This one is interesting; J.P. Morgan was himself a financier and a philanthropist, so at least he had more than one reason to make money.

Whether or not men or women always have two reasons for what they do is debatable, but they certainly can and do have multiple reasons a lot of the time. To illustrate this, in business negotiation it's not always a good idea to specify motives for particular deals because then one's counter parties can take advantage of that knowledge by offering less for what is wanted most. In this sense, the poker analogy of bluffing a hand is relevant since letting your opponent know your hand is no good yields less chance of them folding and the bluffer winning.

There are also event chains, the end result of which are a benefit from an initial action. For example, a quarterback passes a ball to an open receiver to gain yards and potentially score more points. However, he also does it because he loves the game and earns a high salary. In finance, pursuing one transaction such as a covered call not only generates a sale premium in case the stock price doesn't move enough, but can also multiply dividends. In this way, the covered call seller has multiple reasons to write the option, specifically a hedge against static price movement and two income earning opportunities.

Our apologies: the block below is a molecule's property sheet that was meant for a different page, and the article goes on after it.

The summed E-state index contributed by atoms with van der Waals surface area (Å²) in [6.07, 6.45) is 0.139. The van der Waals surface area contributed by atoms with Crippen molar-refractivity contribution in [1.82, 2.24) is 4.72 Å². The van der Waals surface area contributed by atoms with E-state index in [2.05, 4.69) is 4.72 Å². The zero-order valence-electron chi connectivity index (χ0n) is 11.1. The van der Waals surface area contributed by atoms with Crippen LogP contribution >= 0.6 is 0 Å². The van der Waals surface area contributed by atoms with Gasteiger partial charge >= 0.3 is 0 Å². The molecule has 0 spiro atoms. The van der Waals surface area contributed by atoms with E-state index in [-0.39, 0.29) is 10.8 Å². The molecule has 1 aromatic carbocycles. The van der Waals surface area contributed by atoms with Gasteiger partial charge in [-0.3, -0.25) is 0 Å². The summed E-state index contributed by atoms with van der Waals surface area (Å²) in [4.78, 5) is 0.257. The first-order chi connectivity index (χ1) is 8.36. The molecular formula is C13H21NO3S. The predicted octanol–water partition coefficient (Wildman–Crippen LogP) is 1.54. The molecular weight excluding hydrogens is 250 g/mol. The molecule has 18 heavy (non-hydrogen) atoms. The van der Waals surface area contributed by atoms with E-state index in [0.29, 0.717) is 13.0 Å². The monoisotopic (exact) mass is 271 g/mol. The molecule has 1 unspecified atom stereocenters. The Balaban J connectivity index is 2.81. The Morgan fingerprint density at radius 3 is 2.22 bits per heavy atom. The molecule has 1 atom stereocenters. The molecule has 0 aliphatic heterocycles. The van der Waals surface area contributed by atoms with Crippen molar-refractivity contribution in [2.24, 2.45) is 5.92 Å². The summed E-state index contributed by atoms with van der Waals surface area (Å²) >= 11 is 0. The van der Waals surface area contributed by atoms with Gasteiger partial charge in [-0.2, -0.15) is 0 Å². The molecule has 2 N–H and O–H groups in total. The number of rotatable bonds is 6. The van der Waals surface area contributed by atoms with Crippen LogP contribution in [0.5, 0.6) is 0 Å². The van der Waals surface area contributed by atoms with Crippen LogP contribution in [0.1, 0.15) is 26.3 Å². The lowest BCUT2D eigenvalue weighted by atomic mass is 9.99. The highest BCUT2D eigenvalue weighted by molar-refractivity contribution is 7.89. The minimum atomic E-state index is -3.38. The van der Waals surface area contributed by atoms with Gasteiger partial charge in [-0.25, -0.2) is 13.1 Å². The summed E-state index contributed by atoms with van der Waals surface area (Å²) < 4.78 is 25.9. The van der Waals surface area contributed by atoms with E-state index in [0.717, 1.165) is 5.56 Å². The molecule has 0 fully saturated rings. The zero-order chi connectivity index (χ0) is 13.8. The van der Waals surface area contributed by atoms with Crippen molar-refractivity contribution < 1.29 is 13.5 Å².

"An investment in knowledge pays the best interest." - Benjamin Franklin


Knowledge helps investors make informed decisions, but investments in knowledge are still subject to numerous types of risk. These include vocational risk, information obsolescence and misuse. Perhaps what Benjamin Franklin, himself a prudent investor, should have said was wise investment in financial knowledge helps improve investment decisions.

How financial knowledge is used is just as important as what you have learned. For example, clearly understanding how to calculate bond duration does not necessarily mean buying a bond is the right choice, or that the duration equation will be carried out without error. Moreover, investment intuition and financial discernment aren't as easily learned as one might think; and effective financial planning and prioritization of analysis results are skills that are next to priceless, if not invaluable when used side-by-side with other investment knowledge.

"A big part of financial freedom is having your heart and mind free from worry about the what-ifs of life."-Suze Orman


My first impression of this quote is it merges finance and psychology. Since psychologically, freedom is a matter of perception, the big part of financial freedom being referred to here is relative and depends on the individual's definition and understanding of freedom.

Psychologically, one is financially free if one simply chooses not to be mentally controlled by the notion and concept of money. This does not mean money is not a part of life, what it does mean is that money, and all that have it, do not literally 'own' your mind or heart just because it is a part of life.